On another note, how many of you have heard of a disorder called Fibromyalgia? Here's a definition:
Altern Med Rev 1998;3(5):367-375.
Put more simply, this disease state is comprised of diffuse muscular aches, unexplained fatigue, points on the body which are tender to the touch, a tendency to feel "more" pain than others with the same stimulus, and an inability to sleep well.
Fibromyalgia is a prevalent disease state in our country, with estimates being reported as 2-6 percent of the general population. About 90 percent of these sufferers are women.
Serotonin, a neurotransmitter in the body which plays a role in sleep, pain thresholds, vascular constriction and dilation, dynamics of hunger/satiety, libido, depression, anxiety, and possibly obsessive-compulsive disorders.
Serotonin can be controlled through drugs called selective serotonin re-uptake inhibitors (SSRI's) such as Prozac. Drugs such as these have many side effects.
5-HTP, a supplement found over the counter, has been shown in this particular study to be effective in improving symptoms of depression, anxiety, insomnia, and somatic pains in a variety of patients. Check out the study if you get the chance, it was done by John H. Juhl, D.O. --- Altern Med Rev 1998;3(5):367-375.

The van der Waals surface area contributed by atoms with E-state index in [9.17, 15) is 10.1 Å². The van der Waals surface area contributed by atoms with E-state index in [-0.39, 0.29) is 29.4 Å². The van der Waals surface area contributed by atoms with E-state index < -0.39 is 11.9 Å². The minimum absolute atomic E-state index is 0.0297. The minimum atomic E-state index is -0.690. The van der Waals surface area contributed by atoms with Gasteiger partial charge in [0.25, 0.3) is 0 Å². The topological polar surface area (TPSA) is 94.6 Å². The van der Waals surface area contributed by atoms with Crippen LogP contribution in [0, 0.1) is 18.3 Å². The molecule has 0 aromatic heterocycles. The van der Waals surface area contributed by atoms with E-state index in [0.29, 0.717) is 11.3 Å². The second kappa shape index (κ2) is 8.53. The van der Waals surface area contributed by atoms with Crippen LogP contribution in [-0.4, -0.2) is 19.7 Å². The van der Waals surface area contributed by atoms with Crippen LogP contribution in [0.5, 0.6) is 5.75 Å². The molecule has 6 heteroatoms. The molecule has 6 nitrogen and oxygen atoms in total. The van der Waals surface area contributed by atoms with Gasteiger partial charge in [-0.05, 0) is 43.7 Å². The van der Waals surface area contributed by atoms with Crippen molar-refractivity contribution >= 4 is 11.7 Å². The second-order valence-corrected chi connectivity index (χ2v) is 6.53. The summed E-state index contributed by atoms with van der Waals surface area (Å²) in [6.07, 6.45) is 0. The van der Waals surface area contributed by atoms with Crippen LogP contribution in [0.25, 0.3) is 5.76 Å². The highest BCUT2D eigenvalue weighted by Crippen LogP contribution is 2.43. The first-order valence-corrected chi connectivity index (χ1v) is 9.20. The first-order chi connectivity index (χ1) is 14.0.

Malic Acid, or Malate has also been shown to improve some of the symptoms of Fibromyalgia. Malate is one of the components of the Krebs cycle (ech, bad memories of Biochemistry). The Krebs cycle is important in turning food into energy.
Other things which have been effective with some are Vitamin C, massage therapy, Chiropractic adjustments, and especially light aerobic and weight workouts.
Keep in mind that the proper dosages and schedules need to be administered, so don't try it yourself unless you are under the supervision of a health professional. I have used these methods to help patients, but each person responds differently with varying results. Also keep in mind that there is postulated to be an emotional tie-in with this disease state, and this must also be addressed for the person to begin the road to recovery.